• Travelling with headlights on is an excellent idea. Make sure they are adjusted correctly. Using fog lights during the day or night when it is not necessary is not a good idea as they are usually focused  straight ahead and can be bright on approaching traffic. Under the Traffic code Reg 183, it is an offence to use fog lights when they are not required.
    • How do you recognise what size load is coming towards you? Trucks displaying headlights, orange flashing lights and an oversize sign will be between 2.5m and 3.5m wide. “What to do?” Move well left but stay on the road and use caution. Loads over 3.5m and up to 4.5m wide will always have a Pilot vehicle out in front, unless you are on a multi lane road when they could be at the rear. “What to do?” Slow down and move well to the left. If the road is not very wide, you will need to drop off the bitumen. If in doubt, call the Pilot on channel 40, they will instruct what you need to do. If the load is over 4.5m wide, there will be 2 pilots supervising the load. ” What to do?” The best plan is to find a place you can safely pull right off the road and STOP until the load has passed. If you see a Pilot vehicle coming towards you, displaying alternating flashing white lights called wigwam lights you will know the load is going to be5.5m wide or more and may be accompanied by a Traffic Warden displaying blue and red flashing lights. You must obey the pilots/ Traffic wardens instructions at all times as when it comes to traffic supervision they do have the powers of a Policeman. Remember that wide loads are allowed to travel in pairs so always make sure the loads have passed before moving off. Monitor channel 40  and if in doubt ask the Pilot what to do. As a general rule the more flashing lights you can see, the wider the load. It could be 8m or more…get right off the road and get your camera ready!! If you are approaching a wide load from the rear, make contact with the pilot and follow his/her instructions.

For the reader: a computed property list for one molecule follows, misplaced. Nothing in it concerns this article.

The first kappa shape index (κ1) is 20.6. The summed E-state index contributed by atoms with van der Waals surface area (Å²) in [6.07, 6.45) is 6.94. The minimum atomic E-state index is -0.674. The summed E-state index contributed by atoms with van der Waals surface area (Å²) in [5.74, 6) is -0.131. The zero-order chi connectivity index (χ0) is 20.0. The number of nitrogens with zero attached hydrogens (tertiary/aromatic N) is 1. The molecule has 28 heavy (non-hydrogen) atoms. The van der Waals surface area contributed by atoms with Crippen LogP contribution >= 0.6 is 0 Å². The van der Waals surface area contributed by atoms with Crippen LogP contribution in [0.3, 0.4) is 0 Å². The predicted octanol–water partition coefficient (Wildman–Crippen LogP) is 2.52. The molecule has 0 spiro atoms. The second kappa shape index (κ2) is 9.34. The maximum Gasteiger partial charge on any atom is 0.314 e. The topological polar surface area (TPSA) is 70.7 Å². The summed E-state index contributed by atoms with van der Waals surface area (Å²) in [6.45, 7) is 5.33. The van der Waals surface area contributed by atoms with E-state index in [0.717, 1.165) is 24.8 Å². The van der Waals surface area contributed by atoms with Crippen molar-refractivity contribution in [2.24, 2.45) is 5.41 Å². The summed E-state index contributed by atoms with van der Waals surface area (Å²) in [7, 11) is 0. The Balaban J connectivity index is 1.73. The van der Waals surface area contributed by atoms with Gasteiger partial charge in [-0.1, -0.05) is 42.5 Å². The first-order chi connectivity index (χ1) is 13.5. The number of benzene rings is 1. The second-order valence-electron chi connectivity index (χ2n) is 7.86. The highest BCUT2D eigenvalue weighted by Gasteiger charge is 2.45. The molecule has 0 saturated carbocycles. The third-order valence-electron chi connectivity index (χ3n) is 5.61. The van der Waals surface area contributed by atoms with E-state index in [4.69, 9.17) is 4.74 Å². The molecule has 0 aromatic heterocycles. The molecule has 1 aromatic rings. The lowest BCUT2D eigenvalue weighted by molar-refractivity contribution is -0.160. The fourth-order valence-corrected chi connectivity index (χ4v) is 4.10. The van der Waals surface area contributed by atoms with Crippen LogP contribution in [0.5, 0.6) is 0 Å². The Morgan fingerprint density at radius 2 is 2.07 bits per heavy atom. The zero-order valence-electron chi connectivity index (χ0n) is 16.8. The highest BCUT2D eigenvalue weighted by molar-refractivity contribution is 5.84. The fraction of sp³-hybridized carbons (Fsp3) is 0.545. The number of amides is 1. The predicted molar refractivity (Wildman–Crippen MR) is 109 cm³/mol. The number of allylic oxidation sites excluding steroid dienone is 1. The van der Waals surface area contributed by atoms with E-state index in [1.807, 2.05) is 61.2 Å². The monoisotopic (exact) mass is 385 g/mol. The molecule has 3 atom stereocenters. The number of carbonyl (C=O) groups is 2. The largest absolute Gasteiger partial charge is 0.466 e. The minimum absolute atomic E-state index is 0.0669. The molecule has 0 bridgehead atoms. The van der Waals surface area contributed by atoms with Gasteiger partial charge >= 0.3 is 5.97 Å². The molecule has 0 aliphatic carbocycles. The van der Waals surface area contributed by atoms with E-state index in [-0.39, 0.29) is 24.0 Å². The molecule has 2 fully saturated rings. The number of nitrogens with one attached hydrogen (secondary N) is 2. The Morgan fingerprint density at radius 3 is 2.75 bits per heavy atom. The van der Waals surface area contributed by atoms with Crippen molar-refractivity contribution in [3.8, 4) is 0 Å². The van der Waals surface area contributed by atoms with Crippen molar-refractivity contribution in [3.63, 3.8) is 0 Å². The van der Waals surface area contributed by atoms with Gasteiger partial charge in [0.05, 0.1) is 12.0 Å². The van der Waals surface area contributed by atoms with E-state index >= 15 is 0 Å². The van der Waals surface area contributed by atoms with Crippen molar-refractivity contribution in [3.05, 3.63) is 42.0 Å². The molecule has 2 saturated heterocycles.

Don’t be frightened to talk to the Truckies on the CB Radio as more often than not, they enjoy talking to you about your travels. Caravanners usually communicate on Channel 18  and the truckies on Channel 40. Always have someone else change the channels (if possible) and don’t get distracted while driving.